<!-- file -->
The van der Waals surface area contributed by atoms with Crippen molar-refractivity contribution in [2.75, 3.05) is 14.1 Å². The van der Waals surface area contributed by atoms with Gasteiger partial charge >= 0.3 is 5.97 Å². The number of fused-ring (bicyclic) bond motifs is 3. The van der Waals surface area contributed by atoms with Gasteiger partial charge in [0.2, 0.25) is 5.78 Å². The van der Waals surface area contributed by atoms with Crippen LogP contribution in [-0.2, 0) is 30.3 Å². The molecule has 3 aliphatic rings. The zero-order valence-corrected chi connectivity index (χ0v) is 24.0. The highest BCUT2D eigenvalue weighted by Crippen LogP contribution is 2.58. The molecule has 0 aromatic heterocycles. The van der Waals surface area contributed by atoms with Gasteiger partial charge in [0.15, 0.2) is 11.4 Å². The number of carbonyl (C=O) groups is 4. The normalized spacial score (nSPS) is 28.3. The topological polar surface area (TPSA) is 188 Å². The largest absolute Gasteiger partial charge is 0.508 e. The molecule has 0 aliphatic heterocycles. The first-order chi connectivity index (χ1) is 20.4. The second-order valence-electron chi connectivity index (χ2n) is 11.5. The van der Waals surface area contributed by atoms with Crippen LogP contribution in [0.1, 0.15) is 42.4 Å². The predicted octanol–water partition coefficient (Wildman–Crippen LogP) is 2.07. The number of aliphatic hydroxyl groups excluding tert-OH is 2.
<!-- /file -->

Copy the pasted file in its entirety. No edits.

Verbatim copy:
The van der Waals surface area contributed by atoms with Crippen molar-refractivity contribution in [2.75, 3.05) is 14.1 Å². The van der Waals surface area contributed by atoms with Gasteiger partial charge >= 0.3 is 5.97 Å². The number of fused-ring (bicyclic) bond motifs is 3. The van der Waals surface area contributed by atoms with Gasteiger partial charge in [0.2, 0.25) is 5.78 Å². The van der Waals surface area contributed by atoms with Crippen LogP contribution in [-0.2, 0) is 30.3 Å². The molecule has 3 aliphatic rings. The zero-order valence-corrected chi connectivity index (χ0v) is 24.0. The highest BCUT2D eigenvalue weighted by Crippen LogP contribution is 2.58. The molecule has 0 aromatic heterocycles. The van der Waals surface area contributed by atoms with Gasteiger partial charge in [0.15, 0.2) is 11.4 Å². The number of carbonyl (C=O) groups is 4. The normalized spacial score (nSPS) is 28.3. The topological polar surface area (TPSA) is 188 Å². The largest absolute Gasteiger partial charge is 0.508 e. The molecule has 0 aliphatic heterocycles. The first-order chi connectivity index (χ1) is 20.4. The second-order valence-electron chi connectivity index (χ2n) is 11.5. The van der Waals surface area contributed by atoms with Crippen LogP contribution in [0.1, 0.15) is 42.4 Å². The predicted octanol–water partition coefficient (Wildman–Crippen LogP) is 2.07. The number of aliphatic hydroxyl groups excluding tert-OH is 2.